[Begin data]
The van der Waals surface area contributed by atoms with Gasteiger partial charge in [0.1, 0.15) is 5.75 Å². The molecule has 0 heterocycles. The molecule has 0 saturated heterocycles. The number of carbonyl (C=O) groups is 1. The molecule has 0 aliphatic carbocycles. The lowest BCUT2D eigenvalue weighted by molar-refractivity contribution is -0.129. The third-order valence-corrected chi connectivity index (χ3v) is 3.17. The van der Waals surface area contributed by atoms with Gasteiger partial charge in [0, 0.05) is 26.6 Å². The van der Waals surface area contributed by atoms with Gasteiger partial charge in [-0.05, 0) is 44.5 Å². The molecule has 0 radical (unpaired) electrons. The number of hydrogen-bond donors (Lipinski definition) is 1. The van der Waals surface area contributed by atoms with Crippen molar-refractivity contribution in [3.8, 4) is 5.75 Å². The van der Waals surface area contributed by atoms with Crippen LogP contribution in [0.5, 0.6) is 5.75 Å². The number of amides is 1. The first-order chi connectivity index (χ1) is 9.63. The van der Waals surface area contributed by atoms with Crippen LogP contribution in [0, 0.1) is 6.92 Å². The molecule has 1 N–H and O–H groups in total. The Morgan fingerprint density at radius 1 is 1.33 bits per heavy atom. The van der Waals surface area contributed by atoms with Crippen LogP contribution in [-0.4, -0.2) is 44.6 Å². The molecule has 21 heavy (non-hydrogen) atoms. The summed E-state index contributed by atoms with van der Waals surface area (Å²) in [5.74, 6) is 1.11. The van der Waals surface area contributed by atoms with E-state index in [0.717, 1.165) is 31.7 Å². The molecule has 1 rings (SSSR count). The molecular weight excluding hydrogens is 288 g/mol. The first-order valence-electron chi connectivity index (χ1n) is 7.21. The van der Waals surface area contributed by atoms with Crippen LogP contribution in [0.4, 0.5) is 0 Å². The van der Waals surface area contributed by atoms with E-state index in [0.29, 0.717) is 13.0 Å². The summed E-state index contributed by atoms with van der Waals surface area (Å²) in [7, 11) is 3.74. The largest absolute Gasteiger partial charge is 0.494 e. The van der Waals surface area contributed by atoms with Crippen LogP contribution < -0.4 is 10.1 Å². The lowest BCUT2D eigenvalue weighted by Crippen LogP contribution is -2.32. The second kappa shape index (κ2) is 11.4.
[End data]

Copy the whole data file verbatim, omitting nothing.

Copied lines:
The van der Waals surface area contributed by atoms with Gasteiger partial charge in [0.1, 0.15) is 5.75 Å². The molecule has 0 heterocycles. The molecule has 0 saturated heterocycles. The number of carbonyl (C=O) groups is 1. The molecule has 0 aliphatic carbocycles. The lowest BCUT2D eigenvalue weighted by molar-refractivity contribution is -0.129. The third-order valence-corrected chi connectivity index (χ3v) is 3.17. The van der Waals surface area contributed by atoms with Gasteiger partial charge in [0, 0.05) is 26.6 Å². The van der Waals surface area contributed by atoms with Gasteiger partial charge in [-0.05, 0) is 44.5 Å². The molecule has 0 radical (unpaired) electrons. The number of hydrogen-bond donors (Lipinski definition) is 1. The van der Waals surface area contributed by atoms with Crippen molar-refractivity contribution in [3.8, 4) is 5.75 Å². The van der Waals surface area contributed by atoms with Crippen LogP contribution in [0.5, 0.6) is 5.75 Å². The number of amides is 1. The first-order chi connectivity index (χ1) is 9.63. The van der Waals surface area contributed by atoms with Crippen LogP contribution in [0, 0.1) is 6.92 Å². The molecule has 1 N–H and O–H groups in total. The Morgan fingerprint density at radius 1 is 1.33 bits per heavy atom. The van der Waals surface area contributed by atoms with Crippen LogP contribution in [-0.4, -0.2) is 44.6 Å². The molecule has 21 heavy (non-hydrogen) atoms. The summed E-state index contributed by atoms with van der Waals surface area (Å²) in [5.74, 6) is 1.11. The van der Waals surface area contributed by atoms with E-state index in [0.717, 1.165) is 31.7 Å². The molecule has 1 rings (SSSR count). The molecular weight excluding hydrogens is 288 g/mol. The first-order valence-electron chi connectivity index (χ1n) is 7.21. The van der Waals surface area contributed by atoms with Crippen LogP contribution in [0.4, 0.5) is 0 Å². The van der Waals surface area contributed by atoms with E-state index in [0.29, 0.717) is 13.0 Å². The summed E-state index contributed by atoms with van der Waals surface area (Å²) in [7, 11) is 3.74. The largest absolute Gasteiger partial charge is 0.494 e. The van der Waals surface area contributed by atoms with Crippen LogP contribution < -0.4 is 10.1 Å². The lowest BCUT2D eigenvalue weighted by Crippen LogP contribution is -2.32. The second kappa shape index (κ2) is 11.4.